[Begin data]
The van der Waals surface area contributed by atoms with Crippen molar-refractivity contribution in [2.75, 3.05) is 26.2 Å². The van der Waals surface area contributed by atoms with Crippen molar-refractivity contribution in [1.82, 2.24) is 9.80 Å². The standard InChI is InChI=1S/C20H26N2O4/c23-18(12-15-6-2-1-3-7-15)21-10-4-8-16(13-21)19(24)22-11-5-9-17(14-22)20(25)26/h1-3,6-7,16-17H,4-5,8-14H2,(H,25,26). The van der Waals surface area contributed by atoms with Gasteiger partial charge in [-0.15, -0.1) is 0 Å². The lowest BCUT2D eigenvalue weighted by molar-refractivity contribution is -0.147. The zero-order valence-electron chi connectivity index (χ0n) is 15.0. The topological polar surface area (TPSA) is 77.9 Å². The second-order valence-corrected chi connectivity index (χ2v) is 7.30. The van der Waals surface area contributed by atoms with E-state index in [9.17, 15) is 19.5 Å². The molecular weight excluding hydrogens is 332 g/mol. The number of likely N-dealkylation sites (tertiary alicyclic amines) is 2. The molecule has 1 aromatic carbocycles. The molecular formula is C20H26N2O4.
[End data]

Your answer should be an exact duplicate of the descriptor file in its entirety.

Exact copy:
The van der Waals surface area contributed by atoms with Crippen molar-refractivity contribution in [2.75, 3.05) is 26.2 Å². The van der Waals surface area contributed by atoms with Crippen molar-refractivity contribution in [1.82, 2.24) is 9.80 Å². The standard InChI is InChI=1S/C20H26N2O4/c23-18(12-15-6-2-1-3-7-15)21-10-4-8-16(13-21)19(24)22-11-5-9-17(14-22)20(25)26/h1-3,6-7,16-17H,4-5,8-14H2,(H,25,26). The van der Waals surface area contributed by atoms with Gasteiger partial charge in [-0.15, -0.1) is 0 Å². The lowest BCUT2D eigenvalue weighted by molar-refractivity contribution is -0.147. The zero-order valence-electron chi connectivity index (χ0n) is 15.0. The topological polar surface area (TPSA) is 77.9 Å². The second-order valence-corrected chi connectivity index (χ2v) is 7.30. The van der Waals surface area contributed by atoms with E-state index in [9.17, 15) is 19.5 Å². The molecular weight excluding hydrogens is 332 g/mol. The number of likely N-dealkylation sites (tertiary alicyclic amines) is 2. The molecule has 1 aromatic carbocycles. The molecular formula is C20H26N2O4.